Art doesn't imitate life for the famed acting duo Alfred Lunt and Lynn Fontanne, the first couple of the American theater whom Jeffrey Hatcher affectionately portrays in his witty 2011 play "Ten Chimneys."
For this influential duo -- who dominated Broadway and headlined national tours from the 1920s to the '40s -- art is life.
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"Ten Chimneys"★ ★ ★
Location: Northlight Theatre, 9501 Skokie Blvd., Skokie, (847) 673-6300 or northlight.org
Showtimes: 1 and 7:30 p.m. Wednesday; 7:30 p.m. Thursday; 8 p.m. Friday; 2:30 and 8 p.m. Saturday; 2:30 p.m. Sunday through April 15. Also 7 p.m. April 1 and 15; 1 p.m. April 3. No 2:30 p.m. show April 8; no 7:30 p.m. show April 11
Running time: Two hours, 10 minutes with intermission
Parking: Free parking in lot
Rating: For adults, contains brief nudity, adult subject matter
"My dear, we are always onstage," says Fontanne, played with irresistible charm and candor by the terrific Lia Mortensen in BJ Jones' quite-pleasing Chicago-area premiere at Northlight Theatre.
For Lunt and Fontanne, who insisted on always working together, real life is what happens onstage. The rest is waiting in the wings for the cue.
Hatcher's fictionalized account of these exacting craftsmen -- known for popularizing a more realistic style of acting -- is more than a backstage glimpse into the private lives of a couple who counted NoŽl Coward, Helen Hayes and Laurence Olivier among their chums. It's a valentine to theater. More specifically, it's a valentine to the art of acting.
You can't help but appreciate all that goes into good acting as you watch Fontanne tutor a young Uta Hagen (a nicely self-assured Sara Griffin) in the use of makeup to reflect a character's evolution and then observe that same actress probe her character to uncover seemingly minor details that make a performance credible. Moreover, witnessing the painstaking attention to detail Lunt and Fontanne bring to the most casual rehearsal offers insight into a profession far more demanding than it appears.
Add Hatcher's sharp-edged, sweetly stinging, Noel Cowardesque dialogue to these eloquent, endlessly theatrical characters and you have the ingredients for an amusing backstage comedy. For the most part, "Ten Chimneys" delivers. In fact, it avoids the pitfalls that accompany larger-than-life characters like Fontanne and Lunt (played by V. Craig Heidenreich with graceful masculinity and fierce loyalty), who have a tendency to suck all the air out of the room.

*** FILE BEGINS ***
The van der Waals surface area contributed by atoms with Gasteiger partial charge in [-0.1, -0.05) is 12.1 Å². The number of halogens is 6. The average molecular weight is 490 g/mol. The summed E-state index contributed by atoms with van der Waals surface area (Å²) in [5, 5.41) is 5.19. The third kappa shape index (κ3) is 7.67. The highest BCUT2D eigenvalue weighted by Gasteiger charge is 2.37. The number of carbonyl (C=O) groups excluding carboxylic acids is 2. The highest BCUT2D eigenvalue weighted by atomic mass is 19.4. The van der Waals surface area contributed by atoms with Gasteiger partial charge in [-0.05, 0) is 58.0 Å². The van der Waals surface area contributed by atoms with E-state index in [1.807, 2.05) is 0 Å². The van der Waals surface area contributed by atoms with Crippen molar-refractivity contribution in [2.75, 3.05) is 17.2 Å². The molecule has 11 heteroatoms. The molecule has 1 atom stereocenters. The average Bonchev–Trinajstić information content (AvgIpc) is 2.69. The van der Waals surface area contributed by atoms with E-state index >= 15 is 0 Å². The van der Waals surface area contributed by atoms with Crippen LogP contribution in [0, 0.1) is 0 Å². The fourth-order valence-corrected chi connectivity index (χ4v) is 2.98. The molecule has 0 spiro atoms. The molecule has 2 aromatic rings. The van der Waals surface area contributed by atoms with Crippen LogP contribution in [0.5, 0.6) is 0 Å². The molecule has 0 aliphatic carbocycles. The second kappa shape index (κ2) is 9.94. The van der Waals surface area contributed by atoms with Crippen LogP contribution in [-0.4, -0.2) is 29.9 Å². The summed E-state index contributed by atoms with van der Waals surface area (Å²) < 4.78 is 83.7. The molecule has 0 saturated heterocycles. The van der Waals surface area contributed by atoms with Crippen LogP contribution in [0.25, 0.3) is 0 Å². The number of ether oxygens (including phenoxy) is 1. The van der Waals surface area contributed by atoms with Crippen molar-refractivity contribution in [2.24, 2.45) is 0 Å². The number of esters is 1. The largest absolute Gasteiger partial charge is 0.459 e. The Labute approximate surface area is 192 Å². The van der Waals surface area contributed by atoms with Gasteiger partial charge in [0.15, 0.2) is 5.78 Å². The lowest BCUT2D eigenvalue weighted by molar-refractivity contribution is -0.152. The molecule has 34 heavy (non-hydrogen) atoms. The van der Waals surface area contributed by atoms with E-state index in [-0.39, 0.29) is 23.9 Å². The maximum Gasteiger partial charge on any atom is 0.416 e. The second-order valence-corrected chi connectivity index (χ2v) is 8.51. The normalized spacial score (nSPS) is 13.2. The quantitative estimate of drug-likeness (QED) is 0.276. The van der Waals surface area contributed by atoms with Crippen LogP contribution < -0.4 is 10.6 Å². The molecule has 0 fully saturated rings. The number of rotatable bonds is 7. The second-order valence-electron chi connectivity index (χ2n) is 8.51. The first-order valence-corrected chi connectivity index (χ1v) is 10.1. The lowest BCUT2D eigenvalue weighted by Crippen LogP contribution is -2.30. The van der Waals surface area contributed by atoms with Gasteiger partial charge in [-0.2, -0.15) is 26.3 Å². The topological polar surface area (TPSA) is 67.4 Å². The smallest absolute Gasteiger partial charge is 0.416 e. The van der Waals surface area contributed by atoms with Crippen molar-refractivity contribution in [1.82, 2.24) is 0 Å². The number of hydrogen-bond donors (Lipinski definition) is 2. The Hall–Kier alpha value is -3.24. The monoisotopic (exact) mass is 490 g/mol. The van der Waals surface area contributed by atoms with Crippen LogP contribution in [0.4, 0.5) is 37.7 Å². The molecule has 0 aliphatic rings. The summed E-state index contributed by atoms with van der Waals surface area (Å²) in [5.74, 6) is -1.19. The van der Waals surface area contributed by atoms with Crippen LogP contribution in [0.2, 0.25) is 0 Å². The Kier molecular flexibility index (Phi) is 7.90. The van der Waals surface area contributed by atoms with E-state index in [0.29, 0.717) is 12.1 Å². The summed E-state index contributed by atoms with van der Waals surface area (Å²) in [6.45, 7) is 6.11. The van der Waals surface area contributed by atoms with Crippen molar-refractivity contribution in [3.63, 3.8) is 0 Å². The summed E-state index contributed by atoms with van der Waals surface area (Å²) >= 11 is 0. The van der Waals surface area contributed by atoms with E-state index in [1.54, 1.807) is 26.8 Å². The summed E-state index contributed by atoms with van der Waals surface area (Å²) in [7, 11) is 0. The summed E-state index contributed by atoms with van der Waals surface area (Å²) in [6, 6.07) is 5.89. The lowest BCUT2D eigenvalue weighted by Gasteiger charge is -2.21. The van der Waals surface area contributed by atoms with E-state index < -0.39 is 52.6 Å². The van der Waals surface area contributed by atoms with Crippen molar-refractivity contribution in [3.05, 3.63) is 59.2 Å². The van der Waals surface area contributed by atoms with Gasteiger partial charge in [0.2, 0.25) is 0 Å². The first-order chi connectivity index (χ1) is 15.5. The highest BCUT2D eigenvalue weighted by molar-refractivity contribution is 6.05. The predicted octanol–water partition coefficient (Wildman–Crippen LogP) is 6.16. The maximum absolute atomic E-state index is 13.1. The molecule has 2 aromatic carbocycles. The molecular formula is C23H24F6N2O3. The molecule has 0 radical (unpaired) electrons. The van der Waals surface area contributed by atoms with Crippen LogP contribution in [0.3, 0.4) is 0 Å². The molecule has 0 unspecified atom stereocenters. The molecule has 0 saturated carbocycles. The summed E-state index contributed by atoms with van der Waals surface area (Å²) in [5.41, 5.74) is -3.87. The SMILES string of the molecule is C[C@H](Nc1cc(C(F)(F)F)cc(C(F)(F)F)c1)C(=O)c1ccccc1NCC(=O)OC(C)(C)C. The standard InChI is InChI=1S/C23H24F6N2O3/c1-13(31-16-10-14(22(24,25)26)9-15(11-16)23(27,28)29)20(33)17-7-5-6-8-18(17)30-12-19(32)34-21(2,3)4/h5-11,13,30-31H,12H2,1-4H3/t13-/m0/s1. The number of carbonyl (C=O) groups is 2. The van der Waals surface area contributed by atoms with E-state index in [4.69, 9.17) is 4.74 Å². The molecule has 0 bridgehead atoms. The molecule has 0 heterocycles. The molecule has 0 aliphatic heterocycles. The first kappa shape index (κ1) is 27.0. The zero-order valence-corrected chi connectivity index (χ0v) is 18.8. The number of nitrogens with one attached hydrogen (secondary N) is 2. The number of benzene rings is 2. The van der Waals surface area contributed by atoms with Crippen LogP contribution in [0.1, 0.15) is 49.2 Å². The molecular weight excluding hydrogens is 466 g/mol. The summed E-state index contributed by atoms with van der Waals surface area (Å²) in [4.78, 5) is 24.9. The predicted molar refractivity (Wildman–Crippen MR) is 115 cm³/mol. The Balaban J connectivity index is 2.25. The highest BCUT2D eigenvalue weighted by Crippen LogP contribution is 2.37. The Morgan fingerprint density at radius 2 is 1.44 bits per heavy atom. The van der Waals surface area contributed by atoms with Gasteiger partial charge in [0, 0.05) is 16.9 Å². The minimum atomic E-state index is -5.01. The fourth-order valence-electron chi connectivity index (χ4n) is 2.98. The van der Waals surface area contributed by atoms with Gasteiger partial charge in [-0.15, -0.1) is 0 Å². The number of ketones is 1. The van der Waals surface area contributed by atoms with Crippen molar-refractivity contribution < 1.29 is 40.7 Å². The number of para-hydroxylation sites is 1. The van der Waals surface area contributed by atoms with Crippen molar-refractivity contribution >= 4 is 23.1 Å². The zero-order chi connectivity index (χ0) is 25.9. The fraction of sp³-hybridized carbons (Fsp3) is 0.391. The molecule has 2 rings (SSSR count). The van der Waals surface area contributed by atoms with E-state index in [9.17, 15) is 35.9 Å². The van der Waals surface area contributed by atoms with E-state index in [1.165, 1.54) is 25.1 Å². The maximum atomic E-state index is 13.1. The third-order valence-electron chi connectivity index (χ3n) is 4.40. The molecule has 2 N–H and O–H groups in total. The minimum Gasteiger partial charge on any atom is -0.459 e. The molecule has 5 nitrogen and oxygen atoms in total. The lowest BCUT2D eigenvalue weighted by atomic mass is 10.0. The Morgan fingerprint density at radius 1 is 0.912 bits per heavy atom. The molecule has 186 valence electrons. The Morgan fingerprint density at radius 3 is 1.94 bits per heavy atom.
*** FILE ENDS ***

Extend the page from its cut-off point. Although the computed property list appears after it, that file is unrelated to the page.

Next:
That can be off-putting. So can the casual indifference the couple has cultivated as a result of their fame and privilege.
But it's their obvious expression of love -- deftly communicated by Mortensen and Heidenreich under Jones' deliberate, perceptive direction -- that make them so endearing and make this production worth seeing.
The play takes its name from Ten Chimneys, the Lunts' 60-acre estate in Genesee Depot, Wis., where the couple spent their summers entertaining fellow artists and rehearsing upcoming productions. Following their 1960 retirement, they made Ten Chimneys their permanent residence.
The action unfolds there in the years before and after World War II on Tom Burch's rustic, quaintly Midwestern set, complete with a wood plank rehearsal studio, red and white patio furniture and planter boxes filled with red geraniums.
The play centers around rehearsals for the Lunts' revival of Anton Chekhov's "The Seagull," and the burgeoning love triangle seemingly emerging between Fontanne, Lunt and the 19-year-old Hagen who plays Nina, the aspiring young actress in love with the writer Trigorin, played by Lunt.
For the record, "The Seagull" figures prominently in "Ten Chimneys," whose characters and complications parallel those of Chekhov's comedy. While those familiar with "Seagull" will get a kick out of Hatcher's references, it's not necessary to know the play to appreciate "Ten Chimneys." But it helps.
That said, Hatcher has a few subplots percolating that he doesn't fully develop, like the unseen male school chum who seems dearer to Alfred than Lynn prefers or the gambling that seemingly consumes Alfred's half-brother Carl (the drolly concise Lance Baker), although that could be a nod to Chekhov's "Three Sisters." Then there's the barely addressed tension between the globe-trotting Lunts and their country mouse relatives: Alfred's deliciously domineering mother Hattie (Linda Kimbrough, whose comic timing is sharp as ever) and his put-upon half-sister Louise (Janet Ulrich Brooks, an actress incapable of sounding a dishonest note). Lastly, Hatcher introduces actor Sidney Greenstreet (an amusing, poignant performance by Steve Pringle), a great friend of the Lunts who is grappling with a domestic tragedy of his own.
Frankly, any night at the theater that includes a supporting cast like this is a good night of theater. Surely, the Lunts would approve.